Updated IndyCar schedule for 2020: Dates, start times, TV channels for all races after coronavirus delay

Many sports leagues were forced to pause their seasons when the coronavirus pandemic shut down live events globally in mid-March, yet the 2020 NTT IndyCar Series never had a chance to begin. But the 2020 IndyCar schedule, which was supposed to begin March 15, is back on track for (almost) a full season of racing.

The updated IndyCar schedule for 2020 features 14 races, and it will end where it was originally set to begin, on the streets of St. Petersburg, Fla.

“Our teams and athletes are ready to get back on track and will deliver world-class action at Texas Motor Speedway and the Racing Capital of the World,” Penske Entertainment Corp. president & CEO Mark Miles said upon the release of IndyCar’s modified schedule for 2020, referencing what had become the new season-opener set for June 6. “We appreciate the opportunity to begin our season during these unprecedented times, and I’m confident we’ll put on a great show.”

When IndyCar announced its updated 2020 schedule a few weeks ago, it noted to more cancellations for a total of six canceled races this season. However, IndyCar has added doubleheaders at Iowa, Laguna Seca and Indianapolis to is 2020 schedule to make up for some of the lost races.

Below is the complete updated IndyCar schedule for 2020, plus a list of the races that have been canceled and those that have been rescheduled.

Updated IndyCar schedule for 2020: Dates, start times, TV channels

The updated IndyCar schedule for 2020 was released May 21 with the previously announced season-opener set for June 6 at Texas Motor Speedway.

Below is the complete schedule (TV info via NBC sports):

IndyCar schedule 2020: Canceled races

Honda Indy Grand Prix of Alabama

The race at Barber Motorsports Park was wiped off the slate when IndyCar canceled all races originally scheduled for the month of April. From the track: “This decision was reached after carefully consulting with the NTT IndyCar Series, Barber Motorsports Park, Birmingham City officials and State of Alabama public health professionals.”

Acura Grand Prix of Long Beach

This race was canceled on March 18 after the Grand Prix Association of Long Beach had attempted to work out a new date on the IndyCar schedule.

“Over the past few days, we have actively pursued the possibility of rescheduling the Acura Grand Prix to a later date this year with the City of Long Beach, the Convention Center, the NTT IndyCar Series, IMSA WeatherTech SportsCar Championship and our other race sanctioning bodies,” said Jim Michaelian, president and CEO of the Grand Prix Association. “We are very disappointed that we were unable to put something together for all our loyal fans and valued clients, but trying to reassemble all the elements that have made the Long Beach event such a success does not appear feasible for 2020. As a result, our attention will now be focused on planning the 46th Acura Grand Prix of Long Beach on April 16-18, 2021.”

AutoNation IndyCar Challenge at Circuit of the Americas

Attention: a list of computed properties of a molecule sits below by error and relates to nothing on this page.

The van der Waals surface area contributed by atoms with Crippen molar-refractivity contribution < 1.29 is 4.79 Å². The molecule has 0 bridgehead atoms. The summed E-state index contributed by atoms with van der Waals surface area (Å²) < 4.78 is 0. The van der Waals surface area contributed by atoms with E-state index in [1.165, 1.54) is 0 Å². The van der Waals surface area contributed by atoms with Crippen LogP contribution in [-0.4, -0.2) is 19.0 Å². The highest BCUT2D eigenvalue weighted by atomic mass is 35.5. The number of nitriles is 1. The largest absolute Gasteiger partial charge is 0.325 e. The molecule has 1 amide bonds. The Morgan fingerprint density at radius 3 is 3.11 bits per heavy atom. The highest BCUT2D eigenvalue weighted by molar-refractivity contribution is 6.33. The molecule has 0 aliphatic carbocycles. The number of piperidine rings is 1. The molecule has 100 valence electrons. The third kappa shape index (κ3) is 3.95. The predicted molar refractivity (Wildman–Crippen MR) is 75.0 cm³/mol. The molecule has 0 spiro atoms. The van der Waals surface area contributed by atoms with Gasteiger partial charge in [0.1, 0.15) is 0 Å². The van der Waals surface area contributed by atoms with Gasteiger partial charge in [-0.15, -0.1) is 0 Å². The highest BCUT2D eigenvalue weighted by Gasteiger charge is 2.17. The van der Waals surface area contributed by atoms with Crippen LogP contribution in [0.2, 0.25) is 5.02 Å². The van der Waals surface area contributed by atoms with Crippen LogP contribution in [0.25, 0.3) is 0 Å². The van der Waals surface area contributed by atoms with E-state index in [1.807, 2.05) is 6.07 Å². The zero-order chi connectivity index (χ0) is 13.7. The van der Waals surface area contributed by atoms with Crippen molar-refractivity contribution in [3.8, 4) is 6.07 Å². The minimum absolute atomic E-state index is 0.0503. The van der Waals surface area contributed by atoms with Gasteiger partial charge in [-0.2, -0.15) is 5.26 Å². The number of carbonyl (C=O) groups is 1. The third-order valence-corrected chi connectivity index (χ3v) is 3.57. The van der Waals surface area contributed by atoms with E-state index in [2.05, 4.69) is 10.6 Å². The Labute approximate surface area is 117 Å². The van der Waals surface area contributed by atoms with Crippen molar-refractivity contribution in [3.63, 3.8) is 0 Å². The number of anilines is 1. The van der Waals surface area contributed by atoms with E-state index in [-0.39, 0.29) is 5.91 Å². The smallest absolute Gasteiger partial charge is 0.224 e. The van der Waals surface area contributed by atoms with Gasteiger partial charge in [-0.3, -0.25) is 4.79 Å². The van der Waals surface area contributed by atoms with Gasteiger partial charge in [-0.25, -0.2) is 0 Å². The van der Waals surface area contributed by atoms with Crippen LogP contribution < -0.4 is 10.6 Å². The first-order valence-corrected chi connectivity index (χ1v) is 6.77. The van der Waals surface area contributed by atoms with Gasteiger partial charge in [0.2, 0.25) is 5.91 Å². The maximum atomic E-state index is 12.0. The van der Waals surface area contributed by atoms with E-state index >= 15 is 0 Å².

This was the third and final race originally scheduled for the month of April that was canceled by IndyCar in mid-March.

Detroit Grand Prix

The race at Belle Isle Park was canceled April 6 after continuous logistical and scheduling challenges.

“The Grand Prix is a very important event for Belle Isle Park, the City of Detroit, the City of Windsor and all of southeast Michigan. It is certainly disappointing that it won’t take place this year, but the health and safety of everyone at the Grand Prix is always our top priority,” said Bud Denker, chairman of the Detroit Grand Prix. “We looked at every possible scenario to reschedule the race, but all of them would have been too disruptive to the hundreds of fall events that will take place on Belle Isle. Some events, like weddings, family reunions and festivals, have been scheduled a year in advance and it would not be right to alter anyone’s plans. We look forward to the Grand Prix returning in 2021 as we continue our mission of revitalizing Belle Isle Park and providing significant support to the Belle Isle Conservancy, while helping to inject millions of dollars in economic benefit to our cities and our region.”

Indy Richmond 300

This would have been Richmond Raceway’s first IndyCar event since 2009. From the track: “IndyCar and Richmond have worked closely with public health officials, medical experts and state and federal officials throughout the development of a revised NTT IndyCar Series schedule to ensure the safety of competitors, staff and the local community. The IndyCar race weekend originally scheduled for June 26-27 has been canceled as a result of the COVID-19 pandemic.”

Honda Indy Toronto

The race at Exhibition Place was canceled May 21. From the event’s site: “We are extremely disappointed, and will miss the incredible fans who have supported us, but the safety of fans, participants, volunteers, staff, partners and media will always remain our top priority. Toronto remains open to exploring all possibilities moving forward as the global situation continues to evolve.”

IndyCar schedule 2020: Rescheduled races

Firestone Grand Prix of St. Petersburg